Health professionals around regional Queensland are being brought up to speed on new approaches to HIV treatment and prevention during the HIV Foundation Queensland (HIVFQ)’s Treatment as Prevention Roadshow.
The roadshow is aimed at a wide range of health professionals throughout regional Queensland, including non-HIV specialists, to inform them of the adoption of the latest approach to curtailing the spread of HIV, called Treatment as Prevention or “TasP.”
HIVFQ has brought international experts to Australia to join them on the roadshow and demonstrate the validity of the new approach based on the progress they’ve made in their own countries.
Dr Rolando Barrios (pictured) from the British Columbia Centre for Excellence in HIV/AIDS is one of those experts, and he said the “TasP” approach worked two ways.
“Treatment for people living with HIV treatment leads to the amount of virus in their blood becoming so small it is undetectable. When someone has an undetectable viral load, new evidence from a larger scale study shows there were no transmissions of HIV,” he said.
“But the really ground-breaking thing about TAsP is that HIV negative people at risk can also take HIV treatment (one tablet a day) and this prevents them from being infected – this is called PrEP (pre-exposure prophylaxis).”
HIVFQ chairperson Dr Darren Russell said that to end new transmissions of HIV by 2020, it must be a multi-faceted approach with support from the medical fraternity and wider community.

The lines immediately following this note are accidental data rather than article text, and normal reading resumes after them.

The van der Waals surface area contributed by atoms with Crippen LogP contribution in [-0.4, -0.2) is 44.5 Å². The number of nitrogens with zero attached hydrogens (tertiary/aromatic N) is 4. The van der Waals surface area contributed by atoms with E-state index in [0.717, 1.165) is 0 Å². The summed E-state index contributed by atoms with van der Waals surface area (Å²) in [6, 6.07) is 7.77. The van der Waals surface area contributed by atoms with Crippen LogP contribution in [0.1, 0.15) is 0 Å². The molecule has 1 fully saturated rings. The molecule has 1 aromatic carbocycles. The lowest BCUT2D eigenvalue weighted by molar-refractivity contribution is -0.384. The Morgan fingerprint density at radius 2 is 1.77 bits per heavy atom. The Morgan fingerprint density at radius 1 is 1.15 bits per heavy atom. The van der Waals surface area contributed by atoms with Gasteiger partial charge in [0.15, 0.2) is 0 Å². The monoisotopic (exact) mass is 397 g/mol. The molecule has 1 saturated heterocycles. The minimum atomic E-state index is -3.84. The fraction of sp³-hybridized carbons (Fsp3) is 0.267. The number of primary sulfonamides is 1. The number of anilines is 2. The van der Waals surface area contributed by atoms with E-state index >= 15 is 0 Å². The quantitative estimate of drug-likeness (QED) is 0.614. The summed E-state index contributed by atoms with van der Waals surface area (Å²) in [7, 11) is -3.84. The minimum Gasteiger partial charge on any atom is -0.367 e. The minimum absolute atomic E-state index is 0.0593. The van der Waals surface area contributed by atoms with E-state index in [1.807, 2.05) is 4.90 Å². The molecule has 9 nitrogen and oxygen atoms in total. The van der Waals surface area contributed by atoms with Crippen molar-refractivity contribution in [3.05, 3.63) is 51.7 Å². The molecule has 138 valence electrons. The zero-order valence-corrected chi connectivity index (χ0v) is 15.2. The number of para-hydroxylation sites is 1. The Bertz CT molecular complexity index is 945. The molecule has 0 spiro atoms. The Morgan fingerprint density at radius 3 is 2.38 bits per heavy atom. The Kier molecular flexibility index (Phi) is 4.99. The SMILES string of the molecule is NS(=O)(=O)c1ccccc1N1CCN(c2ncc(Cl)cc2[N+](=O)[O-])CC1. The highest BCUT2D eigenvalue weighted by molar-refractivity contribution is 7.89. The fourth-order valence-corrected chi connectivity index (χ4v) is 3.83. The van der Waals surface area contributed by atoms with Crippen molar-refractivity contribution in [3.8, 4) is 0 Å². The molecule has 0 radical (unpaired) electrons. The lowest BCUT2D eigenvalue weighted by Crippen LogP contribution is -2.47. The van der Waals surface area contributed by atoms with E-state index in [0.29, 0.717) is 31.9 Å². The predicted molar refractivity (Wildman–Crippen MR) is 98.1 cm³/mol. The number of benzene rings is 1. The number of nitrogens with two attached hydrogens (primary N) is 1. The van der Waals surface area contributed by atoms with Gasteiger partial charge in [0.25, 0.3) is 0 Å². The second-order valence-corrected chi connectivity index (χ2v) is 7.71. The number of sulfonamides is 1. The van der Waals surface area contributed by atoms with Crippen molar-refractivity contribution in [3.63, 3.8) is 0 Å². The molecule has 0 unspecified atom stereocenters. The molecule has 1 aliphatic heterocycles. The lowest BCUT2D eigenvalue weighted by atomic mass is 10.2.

“Through our TasP Roadshow we hope to see health care providers asking themselves, ‘Do I know the HIV status of my patients?’ and ‘How can I best support my patients who require life-long HIV treatment?’” he said.
“With the old class of drugs, the accepted approach was to wait as long as possible before prescribing treatment as the drugs available at the time were highly toxic and in some cases caused horrible side effects, often worsening the condition of patients.
Dr Russell said the new medication, on the other hand, is “tolerated well and has very few side effects, meaning more patients could be receiving treatment and more patients could be receiving treatment earlier.”
Australia is close to reaching the United Nations’ targets of 90-90-90, meaning 90 per cent of people living with HIV will know their HIV status, 90 per cent of people diagnosed with HIV will receive antiretroviral treatment, and 90 per cent of people on treatment will have suppressed viral loads.
Dr Russell said in Australia, it is currently estimated that 88 per cent of those living with HIV are aware of their status, 73 per cent are receiving antiretroviral treatments, and 92 per cent have a suppressed viral load, meaning they cannot transmit the virus. Dr Russell said subsidised PrEP on Australia’s Pharmaceutical Benefits Scheme was key to reaching the UN targets.
The HIV Foundation Queensland’s HIV Treatment as Prevention Roadshow 2016 runs until August 5 and will travel throughout Queensland, starting in Brisbane, then travelling to the Gold Coast, Toowoomba, Sunshine Coast, Cairns, Townsville, Rockhampton and Bundaberg.